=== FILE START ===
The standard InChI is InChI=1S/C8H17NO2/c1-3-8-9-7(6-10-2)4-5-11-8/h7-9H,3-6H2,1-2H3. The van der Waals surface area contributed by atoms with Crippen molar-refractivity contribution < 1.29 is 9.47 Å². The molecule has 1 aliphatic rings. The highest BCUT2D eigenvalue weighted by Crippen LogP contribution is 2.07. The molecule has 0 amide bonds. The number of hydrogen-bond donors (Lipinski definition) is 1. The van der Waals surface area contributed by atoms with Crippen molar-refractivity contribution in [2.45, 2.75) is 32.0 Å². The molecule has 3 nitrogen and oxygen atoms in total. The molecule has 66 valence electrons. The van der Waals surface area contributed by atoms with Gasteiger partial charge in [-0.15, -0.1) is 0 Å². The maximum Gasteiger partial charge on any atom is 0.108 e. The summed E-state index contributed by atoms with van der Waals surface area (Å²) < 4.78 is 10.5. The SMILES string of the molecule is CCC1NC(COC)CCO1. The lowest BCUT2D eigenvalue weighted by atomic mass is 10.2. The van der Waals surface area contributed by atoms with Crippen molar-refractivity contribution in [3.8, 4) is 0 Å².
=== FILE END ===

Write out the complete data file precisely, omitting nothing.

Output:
The standard InChI is InChI=1S/C8H17NO2/c1-3-8-9-7(6-10-2)4-5-11-8/h7-9H,3-6H2,1-2H3. The van der Waals surface area contributed by atoms with Crippen molar-refractivity contribution < 1.29 is 9.47 Å². The molecule has 1 aliphatic rings. The highest BCUT2D eigenvalue weighted by Crippen LogP contribution is 2.07. The molecule has 0 amide bonds. The number of hydrogen-bond donors (Lipinski definition) is 1. The van der Waals surface area contributed by atoms with Crippen molar-refractivity contribution in [2.45, 2.75) is 32.0 Å². The molecule has 3 nitrogen and oxygen atoms in total. The molecule has 66 valence electrons. The van der Waals surface area contributed by atoms with Gasteiger partial charge in [-0.15, -0.1) is 0 Å². The maximum Gasteiger partial charge on any atom is 0.108 e. The summed E-state index contributed by atoms with van der Waals surface area (Å²) < 4.78 is 10.5. The SMILES string of the molecule is CCC1NC(COC)CCO1. The lowest BCUT2D eigenvalue weighted by atomic mass is 10.2. The van der Waals surface area contributed by atoms with Crippen molar-refractivity contribution in [3.8, 4) is 0 Å².